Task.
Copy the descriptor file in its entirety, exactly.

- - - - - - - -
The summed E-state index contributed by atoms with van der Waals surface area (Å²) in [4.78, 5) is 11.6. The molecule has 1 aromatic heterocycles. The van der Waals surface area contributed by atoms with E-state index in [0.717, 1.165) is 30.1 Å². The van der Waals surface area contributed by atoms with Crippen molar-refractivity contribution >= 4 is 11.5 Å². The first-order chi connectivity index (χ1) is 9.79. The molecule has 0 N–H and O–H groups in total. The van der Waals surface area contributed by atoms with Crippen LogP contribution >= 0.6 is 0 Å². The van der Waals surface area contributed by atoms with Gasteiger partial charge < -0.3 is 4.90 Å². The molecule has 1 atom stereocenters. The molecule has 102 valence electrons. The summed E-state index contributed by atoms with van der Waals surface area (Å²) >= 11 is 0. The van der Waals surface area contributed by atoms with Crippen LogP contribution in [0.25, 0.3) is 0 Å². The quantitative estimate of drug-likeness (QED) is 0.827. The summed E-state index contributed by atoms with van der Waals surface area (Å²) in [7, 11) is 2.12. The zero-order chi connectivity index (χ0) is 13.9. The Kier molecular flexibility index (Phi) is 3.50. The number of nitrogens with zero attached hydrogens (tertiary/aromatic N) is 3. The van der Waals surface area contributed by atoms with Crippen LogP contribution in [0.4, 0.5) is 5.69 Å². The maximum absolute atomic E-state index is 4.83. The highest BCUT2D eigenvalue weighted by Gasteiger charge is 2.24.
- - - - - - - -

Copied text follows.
The summed E-state index contributed by atoms with van der Waals surface area (Å²) in [4.78, 5) is 11.6. The molecule has 1 aromatic heterocycles. The van der Waals surface area contributed by atoms with E-state index in [0.717, 1.165) is 30.1 Å². The van der Waals surface area contributed by atoms with Crippen molar-refractivity contribution >= 4 is 11.5 Å². The first-order chi connectivity index (χ1) is 9.79. The molecule has 0 N–H and O–H groups in total. The van der Waals surface area contributed by atoms with Crippen LogP contribution >= 0.6 is 0 Å². The van der Waals surface area contributed by atoms with Gasteiger partial charge < -0.3 is 4.90 Å². The molecule has 1 atom stereocenters. The molecule has 102 valence electrons. The summed E-state index contributed by atoms with van der Waals surface area (Å²) >= 11 is 0. The van der Waals surface area contributed by atoms with Crippen LogP contribution in [0.25, 0.3) is 0 Å². The quantitative estimate of drug-likeness (QED) is 0.827. The summed E-state index contributed by atoms with van der Waals surface area (Å²) in [7, 11) is 2.12. The zero-order chi connectivity index (χ0) is 13.9. The Kier molecular flexibility index (Phi) is 3.50. The number of nitrogens with zero attached hydrogens (tertiary/aromatic N) is 3. The van der Waals surface area contributed by atoms with Crippen LogP contribution in [0.4, 0.5) is 5.69 Å². The maximum absolute atomic E-state index is 4.83. The highest BCUT2D eigenvalue weighted by Gasteiger charge is 2.24.